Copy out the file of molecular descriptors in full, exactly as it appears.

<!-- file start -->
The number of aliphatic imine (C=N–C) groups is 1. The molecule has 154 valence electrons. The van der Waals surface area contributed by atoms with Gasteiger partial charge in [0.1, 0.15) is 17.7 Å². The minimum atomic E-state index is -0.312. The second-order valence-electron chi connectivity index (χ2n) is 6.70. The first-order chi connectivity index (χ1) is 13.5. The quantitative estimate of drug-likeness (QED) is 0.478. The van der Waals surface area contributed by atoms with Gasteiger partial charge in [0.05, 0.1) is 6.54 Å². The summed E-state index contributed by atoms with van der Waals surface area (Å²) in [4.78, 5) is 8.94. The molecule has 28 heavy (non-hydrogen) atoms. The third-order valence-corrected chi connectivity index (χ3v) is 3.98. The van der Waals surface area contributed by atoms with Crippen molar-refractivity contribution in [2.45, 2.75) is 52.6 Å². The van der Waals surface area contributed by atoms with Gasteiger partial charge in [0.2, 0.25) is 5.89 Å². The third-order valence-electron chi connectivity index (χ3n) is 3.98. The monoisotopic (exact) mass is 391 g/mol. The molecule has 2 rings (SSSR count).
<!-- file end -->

The number of aliphatic imine (C=N–C) groups is 1. The molecule has 154 valence electrons. The van der Waals surface area contributed by atoms with Gasteiger partial charge in [0.1, 0.15) is 17.7 Å². The minimum atomic E-state index is -0.312. The second-order valence-electron chi connectivity index (χ2n) is 6.70. The first-order chi connectivity index (χ1) is 13.5. The quantitative estimate of drug-likeness (QED) is 0.478. The van der Waals surface area contributed by atoms with Gasteiger partial charge in [0.05, 0.1) is 6.54 Å². The summed E-state index contributed by atoms with van der Waals surface area (Å²) in [4.78, 5) is 8.94. The molecule has 28 heavy (non-hydrogen) atoms. The third-order valence-corrected chi connectivity index (χ3v) is 3.98. The van der Waals surface area contributed by atoms with Crippen molar-refractivity contribution in [2.45, 2.75) is 52.6 Å². The van der Waals surface area contributed by atoms with Gasteiger partial charge in [0.2, 0.25) is 5.89 Å². The third-order valence-electron chi connectivity index (χ3n) is 3.98. The monoisotopic (exact) mass is 391 g/mol. The molecule has 2 rings (SSSR count).